Goodwill has been a great place for me to get clothes and other needed things I couldn’t have afforded otherwise due to being extremely poor. The guy makes a profit because he had a good idea, and they do good things for disabled people from what I understand. I’m fine with it.
Valerie Rogers says
Quite frankly tired of herd-mentality hysteria, with practically all news/articles geared toward that. I’m staying off my news app, and most internet, for a week to minimize that mind-racing from overstimulation. What did folks do before they were addicted to media? Many of us grew up before all that. As a society, we need to have less of it and just live.
Too right! I was really panicky last week but then I calmed down. There is really nothing I can do about it except follow instructions and stay home. It really lets us know how little in control we are. As a Christian I can either start to act like I believe – or not. I guess it sorts out who is for real or not. Very confronting.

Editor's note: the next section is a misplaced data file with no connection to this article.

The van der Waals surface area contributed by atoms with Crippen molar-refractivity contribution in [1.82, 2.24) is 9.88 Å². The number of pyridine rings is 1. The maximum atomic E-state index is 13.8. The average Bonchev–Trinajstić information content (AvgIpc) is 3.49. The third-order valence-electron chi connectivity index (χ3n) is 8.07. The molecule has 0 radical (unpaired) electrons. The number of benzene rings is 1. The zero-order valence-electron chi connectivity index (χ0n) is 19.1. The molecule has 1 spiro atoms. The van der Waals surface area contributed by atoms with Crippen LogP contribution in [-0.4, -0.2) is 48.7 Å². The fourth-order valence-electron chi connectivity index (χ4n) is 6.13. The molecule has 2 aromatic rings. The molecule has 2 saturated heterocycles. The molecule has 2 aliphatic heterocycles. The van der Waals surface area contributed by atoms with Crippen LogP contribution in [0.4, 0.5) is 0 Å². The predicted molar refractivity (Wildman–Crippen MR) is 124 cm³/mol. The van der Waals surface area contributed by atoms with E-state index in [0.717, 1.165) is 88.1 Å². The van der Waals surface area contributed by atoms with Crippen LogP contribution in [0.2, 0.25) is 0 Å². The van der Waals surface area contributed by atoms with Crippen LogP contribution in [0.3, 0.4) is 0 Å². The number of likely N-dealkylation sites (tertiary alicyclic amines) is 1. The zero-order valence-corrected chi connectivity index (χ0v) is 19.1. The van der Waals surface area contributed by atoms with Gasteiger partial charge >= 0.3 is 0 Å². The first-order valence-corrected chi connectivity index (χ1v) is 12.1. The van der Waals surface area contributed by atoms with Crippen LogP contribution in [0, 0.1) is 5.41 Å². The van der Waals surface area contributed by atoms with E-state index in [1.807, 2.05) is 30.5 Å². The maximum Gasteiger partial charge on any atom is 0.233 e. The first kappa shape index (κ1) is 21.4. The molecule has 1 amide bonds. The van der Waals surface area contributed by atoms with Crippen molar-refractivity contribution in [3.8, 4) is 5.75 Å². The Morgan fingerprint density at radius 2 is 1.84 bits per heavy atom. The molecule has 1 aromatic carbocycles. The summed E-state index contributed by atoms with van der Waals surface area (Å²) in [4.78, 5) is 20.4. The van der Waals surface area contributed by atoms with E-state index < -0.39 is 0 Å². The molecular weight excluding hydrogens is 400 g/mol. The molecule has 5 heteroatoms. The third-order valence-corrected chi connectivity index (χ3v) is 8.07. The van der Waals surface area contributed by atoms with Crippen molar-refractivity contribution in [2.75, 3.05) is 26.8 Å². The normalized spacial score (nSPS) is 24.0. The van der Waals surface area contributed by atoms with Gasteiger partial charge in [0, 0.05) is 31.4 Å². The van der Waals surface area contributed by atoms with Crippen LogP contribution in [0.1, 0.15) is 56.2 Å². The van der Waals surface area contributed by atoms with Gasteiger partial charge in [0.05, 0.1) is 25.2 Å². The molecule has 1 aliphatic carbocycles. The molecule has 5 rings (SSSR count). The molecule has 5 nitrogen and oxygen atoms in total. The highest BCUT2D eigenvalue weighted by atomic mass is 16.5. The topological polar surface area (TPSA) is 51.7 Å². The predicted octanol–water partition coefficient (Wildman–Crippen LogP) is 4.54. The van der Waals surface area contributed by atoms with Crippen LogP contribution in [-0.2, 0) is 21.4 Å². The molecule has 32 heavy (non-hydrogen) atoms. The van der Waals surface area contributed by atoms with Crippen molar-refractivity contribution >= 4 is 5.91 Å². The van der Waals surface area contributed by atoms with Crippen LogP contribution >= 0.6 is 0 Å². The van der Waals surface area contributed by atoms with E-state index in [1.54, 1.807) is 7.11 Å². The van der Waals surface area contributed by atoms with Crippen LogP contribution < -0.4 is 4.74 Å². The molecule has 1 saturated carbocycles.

I’m writing from northern Italy, in my area we’ve been in lock down for a while now. I made bags and boxes of things to donate/discard but now I can’t do anything with them until the lock down is over! I put them in the garage and hope to get them out of the house soon. This situation really gives you a whole new perspective on life. Tonight we’re having an “aperitivo” with some friends via Skype, we decided the some things are worth doing anyway, even if from afar.
I really hope we’ll get ut of this soon. Stay safe. Baci an lots of love from Italy
Best wishes to you and everyone else in Italy!! Stay well!!
I pray for all of you in Northern Italy. Stay well.